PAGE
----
"Le Corbusier's famous assertion that a house must be ‘a machine for living' acquires new force in Exhibition, an exquisitely crafted and thrillingly ambiguous chamber drama." – Cinema Scope
Set almost entirely within the confines of a modernist West London house, two artists, D and H (played by musician Viv Albertine, of 1970s post-punk band The Slits, and Turner Prize-nominated artist Liam Gillick), go about their day. With the house for sale – an ongoing source of tension – the married couple exists in an odd stasis, alone in each other's company in a precisely designed space.
Joanna Hogg's (Unrelated, MIFF 2008) spare yet expansive drama is filled with small, incremental, pointed scenes that allow the striking space to have a life of its own, building an observational character piece that is unique and beautifully detailed.
"Every shot is composed with the rigour of an old master, packed with painterly juxtapositions, quilted with signs and symbols." – Huffington Post
D/S Joanna Hogg P Gayle Griffiths Dist Vendetta Films TD DCP/2013
Fri 08 Aug 2014 1:30 PM
Winner of the top prize at the 2013 International Documentary Film Festival Amsterdam.
Haunted by a song he once heard on the radio, American ethnomusicologist Louis Sarno tracked the exotic sounds to a Central African jungle tribe. He fell in love – with their way of life and with his future wife – and spent the next 25 years living among the Bayaka, recording more than 1000 hours of music and, eventually, starting a family.
When his Bayaka son, Samedi, is 13 years old, Sarno fulfils a promise to show the boy the world he came from, taking him to New York to meet family and friends (including his college buddy Jim Jarmusch). It is the first time Samedi has left the forest, and the first time in years Sarno has returned to a home he no longer recognises.
Contrasting the urban jungle with the African jungle, journalist and first-time filmmaker Michael Obert crafts an exquisitely gorgeously shot, moving study of a man caught between two incompatible worlds, and his relationship with his family, his heritage and his environment.
"Perceptive and utterly gorgeous … Song from the Forest compellingly foregrounds the ephemeral nature of all culture." – Indiewire
D/S Michael Obert P Alex Tondowski, Ira Tondowski WS Deckert Distribution L Yaka, English w/English subtitles TD DCP/2013
Sat 09 Aug 2014 6:30 PM
"A tremendous feature debut, haunting and elegiac." – Twitch
Sixteen-year-old Marie lives in a remote Danish fishing village with her father and her heavily medicated, wheelchair-bound mother. She has begun working at the local fish-processing plant, and is harassed by her co-workers. But when Marie's body begins to transform in a superhuman manner, she discovers a long-kept family secret.
Filmed on the beautiful stormy coast of Jutland, When Animals Dream is a stunning coming-of-age story, full of a restrained horror tonally reminiscent of Let The Right One In (MIFF 2008). With impressive cinematography and a beautiful score, it's an intriguing supernatural drama that uses lycanthropy to examine the role of women in remote, repressed communities.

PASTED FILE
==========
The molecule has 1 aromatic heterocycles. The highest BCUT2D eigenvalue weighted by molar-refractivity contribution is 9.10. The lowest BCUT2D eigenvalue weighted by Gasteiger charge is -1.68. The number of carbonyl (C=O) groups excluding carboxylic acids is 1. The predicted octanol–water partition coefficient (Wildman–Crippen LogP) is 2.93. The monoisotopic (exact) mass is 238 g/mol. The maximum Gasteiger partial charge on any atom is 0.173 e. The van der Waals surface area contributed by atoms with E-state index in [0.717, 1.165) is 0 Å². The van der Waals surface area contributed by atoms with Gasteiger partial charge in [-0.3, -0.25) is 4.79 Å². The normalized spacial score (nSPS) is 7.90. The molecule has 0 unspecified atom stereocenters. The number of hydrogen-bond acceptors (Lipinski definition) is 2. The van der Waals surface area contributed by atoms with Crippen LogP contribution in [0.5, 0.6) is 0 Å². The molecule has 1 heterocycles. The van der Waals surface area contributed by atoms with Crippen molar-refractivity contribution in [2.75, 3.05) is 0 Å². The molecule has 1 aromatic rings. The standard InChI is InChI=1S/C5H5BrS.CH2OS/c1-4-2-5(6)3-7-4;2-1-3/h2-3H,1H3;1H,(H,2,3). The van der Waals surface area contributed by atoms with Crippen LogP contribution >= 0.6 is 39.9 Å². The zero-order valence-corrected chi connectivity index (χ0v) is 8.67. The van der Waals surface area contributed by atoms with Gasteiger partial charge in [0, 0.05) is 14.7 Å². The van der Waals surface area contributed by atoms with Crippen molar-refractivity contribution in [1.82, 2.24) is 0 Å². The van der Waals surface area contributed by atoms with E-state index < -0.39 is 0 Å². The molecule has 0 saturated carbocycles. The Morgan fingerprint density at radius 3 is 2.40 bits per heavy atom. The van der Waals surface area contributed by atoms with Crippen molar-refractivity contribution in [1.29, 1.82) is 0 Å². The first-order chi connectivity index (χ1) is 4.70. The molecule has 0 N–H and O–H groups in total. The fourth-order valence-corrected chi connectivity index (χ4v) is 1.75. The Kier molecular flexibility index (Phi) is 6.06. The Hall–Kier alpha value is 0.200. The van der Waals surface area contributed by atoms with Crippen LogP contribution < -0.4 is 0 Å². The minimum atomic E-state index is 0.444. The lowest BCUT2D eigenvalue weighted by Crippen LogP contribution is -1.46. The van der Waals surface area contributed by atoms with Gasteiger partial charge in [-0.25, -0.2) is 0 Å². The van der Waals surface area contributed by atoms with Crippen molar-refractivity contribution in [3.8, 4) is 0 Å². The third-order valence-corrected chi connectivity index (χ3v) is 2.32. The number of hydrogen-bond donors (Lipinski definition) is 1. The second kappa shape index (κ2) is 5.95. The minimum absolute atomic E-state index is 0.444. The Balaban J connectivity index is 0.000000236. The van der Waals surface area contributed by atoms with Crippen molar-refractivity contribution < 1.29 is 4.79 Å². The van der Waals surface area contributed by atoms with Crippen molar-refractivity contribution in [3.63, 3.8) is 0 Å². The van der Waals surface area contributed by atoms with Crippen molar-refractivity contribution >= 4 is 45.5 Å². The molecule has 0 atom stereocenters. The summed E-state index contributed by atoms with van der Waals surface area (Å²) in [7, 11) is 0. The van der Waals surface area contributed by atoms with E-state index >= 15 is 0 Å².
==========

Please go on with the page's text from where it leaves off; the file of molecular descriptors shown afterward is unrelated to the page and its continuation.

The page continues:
"An atmospheric fantasy chiller that marks an accomplished feature debut from director Jonas Alexander Arnby." – Screen
D Jonas Alexander Arnby P Ditte Milsted, Caroline Schluter Bingestam S Rasmus Birch Dist Madman Entertainment L Danish w/English subtitles TD DCP/2014
Mon 11 Aug 2014 9:00 PM
"A crackling little suspense thriller/morality play indebted to Dostoyevsky and Hitchcock." – The Playlist
When admirable aims lead to disastrous deeds, does the intention or the aftermath win out? Writer/director Kelly Reichardt (River of Grass, MIFF 1993; Wendy and Lucy, MIFF 2008) probes this quandary in Night Moves, an eco-activist parable brimming with the simmering tension of ‘70s psychological dramas, including the Arthur Penn neo-noir that inspired its title.
Fringe-dwelling farmhand Josh (Jesse Eisenberg), his high school dropout girlfriend Dena (Dakota Fanning) and their ex-marine mentor Harmon (Peter Sarsgaard) plan an attack on a hydroelectric dam in Portland to protest the environmental devastation in their midst, but they are sidelined by the unforeseen consequences of their actions.
Aided by exceptional performances, Reichardt carefully charts the before and after in intensive detail, crafting a restrained, seductive picture of moral and ethical murkiness.
"Night Moves gives us the pleasure and satisfaction of an established voice having achieved perhaps her finest work yet." – Sight and Sound
D Kelly Reichardt P Anish Savjani, Neil Kopp, Chris Maybach, Saemi Kim, Rodrigo Teixeira S Jonathan Raymond, Kelly Reichardt Dist Curious Film TD DCP/2013

Tue 12 Aug 2014 11:00 AM
"A thought-provoking gem … as courageous as it is terrifying." – Twitch
Named for the fictitious or non-existent streets cartographers sometimes include in their maps, Trap Street introduces us to happy-go-lucky Li Qiuming, who has a good life digitally mapping the labyrinthine streets of an unnamed but ever-evolving Chinese city. Then one day he spies an attractive woman who flits out of sight and down a secluded alley. This brief glance, while sparking his romantic interest, sets in motion mysterious events when he returns to the spot to find the data he collected was never registered – the alley has fallen off the map.
Embedded in China's recent history and with a restrained observational noir style, first-time director Vivian Qu's (producer, Black Coal Thin Ice, MIFF 2014) Trap Street sets young love in a place where personal freedom clashes with modern forms of control.
"In the film's world full of prying cameras and cloned SIM cards, where everyone seems to be spying and spied on, paranoia is good policy." – The Hollywood Reporter
D/S Vivian Qu P Sean Chen L Mandarin w/English subtitles TD DCP/2013

Tue 12 Aug 2014 6:30 PM